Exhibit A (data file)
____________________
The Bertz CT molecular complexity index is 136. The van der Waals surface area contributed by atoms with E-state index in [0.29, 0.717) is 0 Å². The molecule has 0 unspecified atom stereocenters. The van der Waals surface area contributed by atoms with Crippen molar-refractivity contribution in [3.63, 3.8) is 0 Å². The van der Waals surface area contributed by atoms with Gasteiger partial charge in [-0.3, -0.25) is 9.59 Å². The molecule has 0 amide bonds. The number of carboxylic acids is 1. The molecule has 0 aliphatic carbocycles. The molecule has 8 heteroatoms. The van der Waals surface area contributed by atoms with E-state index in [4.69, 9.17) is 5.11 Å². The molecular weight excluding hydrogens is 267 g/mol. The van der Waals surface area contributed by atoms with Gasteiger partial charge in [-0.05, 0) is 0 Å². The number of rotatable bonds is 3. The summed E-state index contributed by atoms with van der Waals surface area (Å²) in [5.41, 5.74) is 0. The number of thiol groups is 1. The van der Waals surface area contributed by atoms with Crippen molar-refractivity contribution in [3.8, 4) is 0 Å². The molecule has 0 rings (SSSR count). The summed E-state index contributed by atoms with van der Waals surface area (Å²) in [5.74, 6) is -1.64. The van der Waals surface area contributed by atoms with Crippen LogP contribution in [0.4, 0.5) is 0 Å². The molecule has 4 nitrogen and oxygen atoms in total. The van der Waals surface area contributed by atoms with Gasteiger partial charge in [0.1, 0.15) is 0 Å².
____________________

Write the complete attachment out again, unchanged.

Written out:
The Bertz CT molecular complexity index is 136. The van der Waals surface area contributed by atoms with E-state index in [0.29, 0.717) is 0 Å². The molecule has 0 unspecified atom stereocenters. The van der Waals surface area contributed by atoms with Crippen molar-refractivity contribution in [3.63, 3.8) is 0 Å². The van der Waals surface area contributed by atoms with Gasteiger partial charge in [-0.3, -0.25) is 9.59 Å². The molecule has 0 amide bonds. The number of carboxylic acids is 1. The molecule has 0 aliphatic carbocycles. The molecule has 8 heteroatoms. The van der Waals surface area contributed by atoms with E-state index in [4.69, 9.17) is 5.11 Å². The molecular weight excluding hydrogens is 267 g/mol. The van der Waals surface area contributed by atoms with Gasteiger partial charge in [-0.05, 0) is 0 Å². The number of rotatable bonds is 3. The summed E-state index contributed by atoms with van der Waals surface area (Å²) in [5.41, 5.74) is 0. The number of thiol groups is 1. The van der Waals surface area contributed by atoms with Crippen molar-refractivity contribution in [3.8, 4) is 0 Å². The molecule has 0 rings (SSSR count). The summed E-state index contributed by atoms with van der Waals surface area (Å²) in [5.74, 6) is -1.64. The van der Waals surface area contributed by atoms with Crippen LogP contribution in [0.4, 0.5) is 0 Å². The molecule has 4 nitrogen and oxygen atoms in total. The van der Waals surface area contributed by atoms with Gasteiger partial charge in [0.1, 0.15) is 0 Å².